run that was three games longer than Leach's) for goals in one playoff year
with 19 goals during the Flyers' 1976 playoff run. ... Set NHL record (since
broken) for combined regular-season and playoff goals with 80 total goals in
the 1975-76 season and playoffs. His record stood for five years. ... Led
Philadelphia with nine first-goals and four game-tying goals in 1976-77. ...
Led Philadelphia with nine power-play goals in 1977-78. ... Led Philadelphia
in power-play goals (13) and game-winning goals (6) in 1978-79. ... Played
on Philadelphia team that set NHL record with 35-game unbeaten streak from
Oct. 14, 1979, to Jan. 6, 1980. ... Named MVP of NHL All-Star Game at
Detroit on Feb. 5, 1980, even though his Campbell team lost. He scored the
team's first goal at 7:15 of opening period to cut lead to 2-1 and later
assisted on a goal by Brian Propp at 4:14 of the third for a 3-2 lead. ...
Became 35th NHLer to reach 300 goals on March 11, 1980. ... Became first
player in Philadelphia history to score 50 goals twice when he scored No. 50
for hat trick
in April 3, 1980, game vs. Washington. .... Led Philadelphia with
328 shots and four shorthanded goals in 1979-80. ... Played on
Philadelphia team that lost to N.Y. Islanders in 1980 Stanley Cup Finals. ...
Led Philadelphia with 321 shots in 1980-81. ... Left Philadelphia in 1982 ranked fourth on the team's
list (306) and fifth in points (514). ... Inducted into
the Philadelphia Flyers Hall of Fame in 1992. ... Inducted into the
Manitoba Sports Hall of Fame in 1997. ... Came out of retirement at
47 on Dec. 13, 1997, to play one shift for Madison (UHL) in game
vs. Brantford. .. Named to Manitoba All-Century All-Star Second Team by
Manitoba Hockey Foundation in 2000. ... Member of the Manitoba Hockey Hall
of Fame. ... Received Canada's
National Aboriginal Achievement
Award from the Indspire Institute in 2008.
Reggie Leach had an outstanding NHL career by any measure, but his 1975-76 regular season and playoffs was one for the ages. Had he enjoyed even one more season like that year, he might well be in the Hockey Hall of Fame instead of one of the many strong candidates who has not earned the Hall induction because he did not sustain his highest levels of performance over a long period of time. In 1975-76, Leach set the NHL on fire with a Philadelphia Flyers team that was looking to win a third straight Stanley Cup. The Flyers came up short in that bid, losing to Montreal in the Finals, but along the way, Leach was pure dynamite. Playing on a line with future Hall of Famers Bobby Clarke, his junior teammate from Flin Flon, and Bill Barber, Leach led the league and set the Flyers record for goals in one season with 61. The trio, known as the "LCB Line" set what still stand as a Flyers records for goals (141) and points (322) by one line in a single season. He then turned it up a notch in the playoffs with an NHL-record 19 goals -- a record that has since been tied but never broken. Included in that run was a five-goal game on May 6, 1979, vs. Boston, making him only the fourth NHL player to score five in a postseason game. His five goals fueled a 6-3 victory in Game 5 that put the Flyers in the Stanley Cup Finals. Leach scored his first goal at 5:45 of the opening period to make it 1-0. He scored again at 2:16 of the second for a 2-1 lead, at 8:51 of the second to go up 3-1, and then completed a natural hat trick with a goal at 17:09 of the second period for a 4-1 lead. He picked up his final goal at 8:07 of the third period, making it 5-2. All five goals came against Boston netminder Gilles Gilbert. The five goals also capped off an NHL record 10-game playoff goal-scoring streak that has stood ever since. During that streak, Leach scored a total of 15 goals, one of which was a goal at 13:38 of overtime to beat Boston on April 29, 1976. ... Although the Canadiens beat the Flyers for the Stanley Cup, Leach's heroics could not be ignored, and he was named the winner of the Conn Smythe Trophy as playoff MVP -- becoming only the third player, and the first non-goaltender, from a losing team to win the award . To date, he remains the only forward or defenseman to have won the Conn Smythe on a losing team. In addition, Leach set an NHL record for combined regular-season and playoff goals with 80. That record stood until Mike Bossy recorded 85 over the course of the 1980-81 regular season and playoffs.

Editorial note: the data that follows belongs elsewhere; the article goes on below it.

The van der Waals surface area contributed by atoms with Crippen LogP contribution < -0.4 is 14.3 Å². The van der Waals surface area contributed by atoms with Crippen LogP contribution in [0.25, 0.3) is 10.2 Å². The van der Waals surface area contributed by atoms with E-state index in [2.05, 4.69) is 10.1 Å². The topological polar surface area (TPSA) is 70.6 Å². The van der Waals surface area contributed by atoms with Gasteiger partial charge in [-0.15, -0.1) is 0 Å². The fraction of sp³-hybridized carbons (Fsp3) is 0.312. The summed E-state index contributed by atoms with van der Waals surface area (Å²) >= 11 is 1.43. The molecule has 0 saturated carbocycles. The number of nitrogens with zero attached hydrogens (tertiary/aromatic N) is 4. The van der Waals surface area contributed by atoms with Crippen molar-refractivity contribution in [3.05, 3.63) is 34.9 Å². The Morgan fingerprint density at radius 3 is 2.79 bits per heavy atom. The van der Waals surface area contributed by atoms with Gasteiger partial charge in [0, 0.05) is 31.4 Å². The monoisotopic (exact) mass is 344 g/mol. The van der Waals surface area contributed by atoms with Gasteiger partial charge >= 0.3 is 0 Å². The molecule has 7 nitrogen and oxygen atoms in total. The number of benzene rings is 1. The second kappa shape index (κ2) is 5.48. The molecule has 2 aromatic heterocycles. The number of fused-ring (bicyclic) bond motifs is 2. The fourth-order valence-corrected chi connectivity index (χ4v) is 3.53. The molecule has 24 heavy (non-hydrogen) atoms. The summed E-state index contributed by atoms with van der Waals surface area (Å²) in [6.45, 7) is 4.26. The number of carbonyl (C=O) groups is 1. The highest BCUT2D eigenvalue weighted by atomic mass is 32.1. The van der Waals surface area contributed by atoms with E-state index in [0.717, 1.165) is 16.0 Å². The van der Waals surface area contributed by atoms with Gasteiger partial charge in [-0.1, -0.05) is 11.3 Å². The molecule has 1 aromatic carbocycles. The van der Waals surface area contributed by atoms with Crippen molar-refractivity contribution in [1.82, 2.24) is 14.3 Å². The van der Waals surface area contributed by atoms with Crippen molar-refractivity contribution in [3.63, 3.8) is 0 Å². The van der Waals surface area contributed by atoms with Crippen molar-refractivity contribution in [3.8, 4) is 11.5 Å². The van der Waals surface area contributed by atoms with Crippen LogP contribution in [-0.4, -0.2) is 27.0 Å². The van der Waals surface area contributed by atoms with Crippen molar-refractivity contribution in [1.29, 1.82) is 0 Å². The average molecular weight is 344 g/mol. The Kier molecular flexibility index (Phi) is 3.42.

On March 24, 1982, Leach was cut from the Philadelphia Flyers amid disagreements with first-year head coach Bob McCammon about his role. Leach had reportedly been told by McCammon that the team no longer needed his services because it was going with younger players. The outright dismissal came one day after Leach showed up 20 minutes late for a practice and then said that it was hard for him to stay motivated to practice when he knew his future with the Flyers was so limited. Two weeks prior to the release, he had cleared waivers, giving the Flyers the right to release him, but the team had tried to trade him to Chicago prior to the middle of the month, when playoff rosters were set. At that time, Leach was given a choice related to the trade and asked that he be allowed to remain in Philadelphia rather than go to Chicago.
|1976:||Canada Cup (won championship)|
Missed first game of NHL career due to injury with a charley horse during the 1976-77 season.
|Selected by Alberta Oilers in 1972 WHA Draft, the first-ever WHA Draft, in February 1972.||Nicknamed "Little Beaver" by Boston teammates during his rookie pro year of 1970-71.||Wore Philadelphia No. 5 jersey for two road games in California during the 1974-75 season.||Began killing penalties for the first time in his career with Philadelphia in 1979-80.|
|Scored eight career playoff game-winners during his career with Philadelphia.||Closed his career by playing for Montana Magic (CHL) for the entire 1983-84 season.||Named to the Western Hockey League's All-Century Team and All-time Flin Flon team in 1999.||Played on Flyers Alumni team in 2012 Winter Classic outdoor Alumni game in Philadelphia.|
|Won Stanley Cup:||12|
|Hall of Fame:||3|
|1970 PICKS BY TEAM|
OTHERS DRAFTED IN 1970